The Oxford University Press blog has announced the new Word of the Year: “Locavore.” Here is how their choice was explained on the Oxford blog:
The past year saw the popularization of a trend in using locally grown ingredients, taking advantage of seasonally available foodstuffs that can be bought and prepared without the need for extra preservatives.
The “locavore” movement encourages consumers to buy from farmers’ markets or even to grow or pick their own food, arguing that fresh, local products are more nutritious and taste better. Locavores also shun supermarket offerings as an environmentally friendly measure, since shipping food over long distances often requires more fuel for transportation.
“The word ‘locavore’ shows how food-lovers can enjoy what they eat while still appreciating the impact they have on the environment,” said Ben Zimmer, editor for American dictionaries at Oxford University Press. “It’s significant in that it brings together eating and ecology in a new way.”
“Locavore” was coined two years ago by a group of four women in San Francisco who proposed that local residents should try to eat only food grown or produced within a 100-mile radius. Other regional movements have emerged since then, though some groups refer to themselves as “localvores” rather than “locavores.” However it’s spelled, it’s a word to watch.
My prediction: you’ll not often hear “locavore” or “localvore” spoken on the TV or written in any major newspaper in 2008. I don’t believe “locavore” was chosen as the word of the year because of its popularity. I believe it was chosen because the folks at Oxford University Press want it to become popular.
But is it a word worth knowing? I don’t think so. To quote Eric Cartman, “It’s all a bunch of tree-hugging hippie crap.” Why is it important to eat only food grown within a 100-mile radius? The claim is that “local products are more nutritious and taste better.” The nutritive value of locally-produced food is greater if locally-grown products are fresher than what you would find in a supermarket, but it’s too subjective to claim local foods “taste better.” The article goes on to report that locavores also skip supermarket produce because they claim the food travels longer distances, requiring more fuel to move it. And all that fuel is bad, Bad, BAD for the environment, don’t you know? After all, the previous Oxford Word of the Year was “carbon neutral.” Tree-hugging hippy crap, indeed.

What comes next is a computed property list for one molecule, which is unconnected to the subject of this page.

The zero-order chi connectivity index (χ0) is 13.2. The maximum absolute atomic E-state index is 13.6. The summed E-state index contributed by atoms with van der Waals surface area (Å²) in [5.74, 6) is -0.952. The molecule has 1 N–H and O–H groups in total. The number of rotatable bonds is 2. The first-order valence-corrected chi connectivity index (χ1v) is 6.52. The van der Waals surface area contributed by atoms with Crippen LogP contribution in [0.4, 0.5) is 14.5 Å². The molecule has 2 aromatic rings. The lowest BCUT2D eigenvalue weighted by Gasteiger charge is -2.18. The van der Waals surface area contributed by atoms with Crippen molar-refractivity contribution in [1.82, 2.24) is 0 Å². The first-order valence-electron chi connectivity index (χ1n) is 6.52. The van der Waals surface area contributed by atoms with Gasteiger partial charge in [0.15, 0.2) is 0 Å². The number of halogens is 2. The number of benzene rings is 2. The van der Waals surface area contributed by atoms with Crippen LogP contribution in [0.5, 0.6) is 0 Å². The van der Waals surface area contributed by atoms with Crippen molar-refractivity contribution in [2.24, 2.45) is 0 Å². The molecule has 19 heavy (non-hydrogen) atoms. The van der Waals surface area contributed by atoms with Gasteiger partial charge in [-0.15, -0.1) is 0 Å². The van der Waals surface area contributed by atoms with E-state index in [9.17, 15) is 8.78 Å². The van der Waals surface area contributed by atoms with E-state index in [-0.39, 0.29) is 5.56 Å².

But what happens if you don’t live within 100 miles of fresh food? If you live in the middle of Wyoming, what are your options for fresh food in the middle of January? I, for one, am glad to be able to buy fresh vegetables and fruit from around the globe. In midwinter, the other option is frozen, bottled, and canned vegetables and fruits. I don’t know how you feel about it, but I prefer fresh food over preserved whenever I can get it. And I’m glad that winter in the U.S. means summer in Chile, Argentina and Australia.
If you want an unhealthy dose of tree-hugging hippy crap, head on over to www.locavores.com and read self-righteous statements like the following:
Why Eat Locally?
Our food now travels an average of 1,500 miles before ending up on our plates. This globalization of the food supply has serious consequences for the environment, our health, our communities and our tastebuds. Much of the food grown in the breadbasket surrounding us must be shipped across the country to distribution centers before it makes its way back to our supermarket shelves. Because uncounted costs of this long distance journey (air pollution and global warming, the ecological costs of large scale monoculture, the loss of family farms and local community dollars) are not paid for at the checkout counter, many of us do not think about them at all.
It is precisely because we don’t pay extra at the supermarket that we choose to shop there in the first place. Sure, people can shop at local farmers’ markets (when they’re available) and choose from over 20 varieties of tomatoes, but food costs will be higher. And if you only buy locally-grown food, where will you buy your corn, wheat, and rice if you don’t live in a corn-, wheat- or rice-growing area? Perhaps we should all move to San Francisco to enjoy a year-round growing season–but if we did, the population pressure alone would squeeze out any remaining local farms and convert them to housing.
No, I say the logical thing for a dedicated locavore to do is to move out of the city and set up a farming commune out in the country. That way the locavores can enjoy the fruits (and veggies) of their labors fresher than at a local farmers’ market and rejoice in getting back to nature with a “more-locavore-than-thou” attitude. Besides, until they become farmers themselves, they are not showing true commitment to their cause.